Even with the addition of Hosmer, the Royals will have a difficult time navigating their way through the May schedule.   Should they falter and find themselves 10 games out and buried below the .500 mark on May 31st, then this early call-up will quite certainly be a costly misstep.

What if Eric Hosmer ‘is who we thought he was’?  What if the Royals hit May 31st and are still three, four or even five games over .500?   Surely the Indians will not continue to play .667 ball through the month and hopefully the Tigers don’t catch fire.   More ‘ifs’ I know, but what if?   At that point, calling up Hosmer might well be money well spent.

It is a gamble to be sure – a $10 million gamble actually – but I give Moore credit for not being afraid to make the call.  At our Royals Authority gathering this spring at The Well, I wondered if Moore might be hesitant to call up his prize prospects for fear of failure (see Escobar, Alcides circa 2010) and this tells me that he is not.   It also tells me that Dayton Moore, like all of us, is tired of ‘waiting for next year’.

The logicial question, of course, is what’s next?   Wait – that’s what.

One player becoming a ‘Super Two’ is livable, two or three is a problem.   For that reason alone, the Royals likely will not make a move to bolster the starting rotation until month’s end.   Yes, Kansas City starters gave up six runs in 22 plus innings this weekend, but Oakland is a bad, bad offensive team.   While the performances of O’Sullivan, Hochevar and Francis were encouraging, they need to be tempered with the A’s ineptitude in mind.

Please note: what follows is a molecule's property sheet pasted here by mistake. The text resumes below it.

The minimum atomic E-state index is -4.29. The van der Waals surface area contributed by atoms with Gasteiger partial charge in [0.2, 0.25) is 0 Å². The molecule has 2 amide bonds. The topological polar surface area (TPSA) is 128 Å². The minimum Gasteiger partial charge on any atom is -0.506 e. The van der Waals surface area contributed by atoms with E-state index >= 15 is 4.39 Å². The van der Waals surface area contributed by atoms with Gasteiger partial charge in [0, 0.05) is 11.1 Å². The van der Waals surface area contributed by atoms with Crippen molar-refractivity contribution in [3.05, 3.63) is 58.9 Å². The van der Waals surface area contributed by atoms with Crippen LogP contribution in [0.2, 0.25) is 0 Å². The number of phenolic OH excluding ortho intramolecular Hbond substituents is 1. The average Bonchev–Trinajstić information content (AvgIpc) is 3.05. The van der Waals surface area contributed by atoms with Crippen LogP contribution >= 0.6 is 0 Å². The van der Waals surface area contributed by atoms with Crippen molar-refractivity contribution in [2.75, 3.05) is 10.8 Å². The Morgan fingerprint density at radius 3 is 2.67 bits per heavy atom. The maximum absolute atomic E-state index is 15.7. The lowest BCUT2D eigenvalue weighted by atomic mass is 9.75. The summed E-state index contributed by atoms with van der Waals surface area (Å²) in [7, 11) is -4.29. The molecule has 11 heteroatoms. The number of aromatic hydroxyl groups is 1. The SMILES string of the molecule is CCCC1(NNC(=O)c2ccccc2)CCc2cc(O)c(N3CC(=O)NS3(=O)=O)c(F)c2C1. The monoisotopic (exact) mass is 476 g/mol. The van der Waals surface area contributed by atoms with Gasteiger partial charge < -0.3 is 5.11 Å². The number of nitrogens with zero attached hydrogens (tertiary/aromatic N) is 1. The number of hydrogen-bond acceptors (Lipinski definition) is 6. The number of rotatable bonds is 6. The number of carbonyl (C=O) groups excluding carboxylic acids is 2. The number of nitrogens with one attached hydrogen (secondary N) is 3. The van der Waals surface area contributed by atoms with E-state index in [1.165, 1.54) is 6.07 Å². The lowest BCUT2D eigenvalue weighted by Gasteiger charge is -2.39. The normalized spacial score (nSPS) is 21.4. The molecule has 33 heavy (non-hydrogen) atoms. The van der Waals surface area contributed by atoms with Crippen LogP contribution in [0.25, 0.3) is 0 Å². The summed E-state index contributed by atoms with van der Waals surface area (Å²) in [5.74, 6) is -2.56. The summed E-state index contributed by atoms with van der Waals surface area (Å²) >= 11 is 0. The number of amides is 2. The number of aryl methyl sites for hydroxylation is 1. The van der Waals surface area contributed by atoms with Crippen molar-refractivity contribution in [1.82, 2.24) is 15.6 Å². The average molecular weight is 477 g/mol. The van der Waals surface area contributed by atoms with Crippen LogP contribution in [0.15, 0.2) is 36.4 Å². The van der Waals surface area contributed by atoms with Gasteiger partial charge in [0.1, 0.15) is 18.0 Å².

Everyone, including my 3 year old son, knows that Danny Duffy and Mike Montgomery are next in line to get the big league call.  Duffy who has 41 strikeouts and 7 walks over his first 32 innings is likely number one on the list, with Montgomery close behind once he masters enough control of his secondary pitches not to walk 19 batters in 33 innings.   Right now, either one is likely better than Kyle Davies.

If the Royals reach the 1st of June within in hailing distance of first place, you can pretty much count on Duffy getting the call.    Unless innings become a major concern (and they might well be), Montgomery probably won’t be far behind his Omaha teammate.

That is kind of the rub of this whole ‘contention equation’:  teams in contention generally don’t get younger to compete, but that is exactly what the Royals would likely do.    With Lorenzo Cain, David Lough, Mike Moustakas and Johnny Giavotella all in Omaha as well, one could make the case that a 51-45 Royals team could replace veterans with rookies (or near rookies in the case of Cain) in the heat of a pennant race and actually become more potent.

There is something to be said for bringing up young players to play in games that matter as opposed to have them slipping into the lineup late in the year on a team that is 52-70.  Even if the acceleration of The Process ends up with Kansas City falling out of contention as August turns to September, the experience gained by Hosmer, Duffy and a couple of others will be invaluable.

Now, this could all blow up in the Royals’ face.    Hosmer could struggle mightily, Duffy could replace Davies and look a lot like Kyle Davies, Montgomery might never get his walks under control and Ned Yost might continue to bat Chris Getz lead-off 70% of the time.   By mid-June you might well send me a ‘you were an idiot back in May’ comment and I might not have much of a defense.

If the question is do you try to contend in 2011 or 2012, then my answer is you contend when you have a chance.   Maybe it is just May 9th and maybe this team is just two games over .500 one-fifth of the way through the regular season, but that is closer to contention than the 2012 team might be at the same point in time.

Eric Hosmer was ready for the show and, it turns out, for better or worse, Dayton Moore was ready to make run now, not next year.